My last offering on the history of the Fertile Crescent brought us to around 2100BCE with the fall of the Akkadian Empire and the house of Sargon the Great. Over the following years in the east there followed a succession of localised regional kingdoms and little is known of their culture and history. This was a period of great political and social uncertainty. States and kingdoms came and went, many rose and fell in a short time, waging war for the control of the prime fertile agricultural land of the area. The rulers were mostly military men who vied for power and joined in ever-changing alliances amid much betrayal. But gradually there was an order established.
One of the major groups involved in this period were the Martu or Amar but better known today as the Amorites. These are first mentioned in the writings of the Akkadian kingdoms dating from around 2200 BCE when there are references to the land of the Martu or the Mountains of the Martu. It is believed that these were the mountainous regions in the NW of modern-day Syria. At least 2 campaigns were fought by the Akkadians against the Martu.
It is clear the Akkadians did not hold the Martu in high regard, as these comments from Akkadian documents show:
The MAR.TU who know no grain…. The MAR.TU who know no house nor town, the boors of the mountains…. The MAR.TU who digs up truffles… who does not bend his knees (to cultivate the land), who eats raw meat, who has no house during his lifetime, who is not buried after death[.]
prepared wheat and gú-nunuz (grain) as a confection, but an Amorite will eat it without even recognizing what it contains!
They also give us an insight into the way the Martu lived and the scant evidence that is available suggests they were wandering nomadic tribes who occupied the Syrian and coastal plains moving from place to place with their herds.
Despite these disparaging references, there are others which tell of Martu or Amar troops fighting as mercenaries for other emerging city-states. So their military prowess was recognised and valued by their neighbours as mercenary forces and it is likely that this lead to the widespread expansion of Amorite influence across the Fertile Crescent in the years that followed.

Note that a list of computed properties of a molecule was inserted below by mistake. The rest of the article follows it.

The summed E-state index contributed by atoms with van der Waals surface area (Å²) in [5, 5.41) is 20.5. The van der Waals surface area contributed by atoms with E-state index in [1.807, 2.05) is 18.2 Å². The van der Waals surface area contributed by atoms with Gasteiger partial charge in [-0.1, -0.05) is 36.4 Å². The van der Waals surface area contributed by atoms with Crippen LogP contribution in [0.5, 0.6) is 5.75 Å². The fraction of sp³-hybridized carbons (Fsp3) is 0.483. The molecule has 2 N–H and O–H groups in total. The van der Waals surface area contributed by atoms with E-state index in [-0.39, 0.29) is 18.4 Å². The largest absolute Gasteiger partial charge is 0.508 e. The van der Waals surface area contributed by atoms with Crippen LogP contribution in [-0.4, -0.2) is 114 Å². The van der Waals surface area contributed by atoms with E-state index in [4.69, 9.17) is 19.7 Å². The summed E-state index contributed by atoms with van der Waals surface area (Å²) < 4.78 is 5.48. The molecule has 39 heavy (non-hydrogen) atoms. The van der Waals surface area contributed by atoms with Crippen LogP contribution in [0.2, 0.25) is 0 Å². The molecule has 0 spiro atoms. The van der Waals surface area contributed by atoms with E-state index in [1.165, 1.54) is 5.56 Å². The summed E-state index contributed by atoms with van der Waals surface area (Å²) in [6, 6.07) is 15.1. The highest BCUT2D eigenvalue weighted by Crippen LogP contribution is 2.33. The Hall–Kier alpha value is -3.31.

In the north and the west of the fertile crescent, two kingdoms arose to take the lead, Mari and Yamkhad.
Little is known about the kingdom of Yamkhad, which probably occupied what today is Syria and Lebanon. There have been no internal written records found and what we do know comes from the records of surrounding countries. This was the Amorite homeland. It is very possible that Yamkhad was never a kingdom as such, but more an area controlled by a loose confederation of tribes who banded together only in the face of external danger.
Mari, however, was a classical city-state. Previously powerful it had gone through a decline and may have even been abandoned. However, it entered a new phase when a new ruling dynasty, a group of Amorites took control of the area establishing Mari as their capital. The first recorded leader, Yahdun-Lim is an interesting character. Despite his presumed “Western Levantine” origins, he re-introduced the Akkadian language and writing style as standard and also the Akkadian practice of using year names. I find it very interesting that he did this and I wonder if he was in fact already used to these having served as a mercenary in one of the post-Akkadian states where he had first encountered this language and customs. These reforms and his subsequent actions do not seem to represent the actions of a someone from a nomadic, non-writing culture. Alternatively, it may be that he came from a remnant of an Assyrian ruling family which had stayed on the western part of the Empire following its fall and that his conquest took a west to east direction. There is some evidence that some old Akkadian colonies in Asia Minor, had continued to flourish beyond the empire’s demise under the continuing leadership of a ruling Akkadian elite.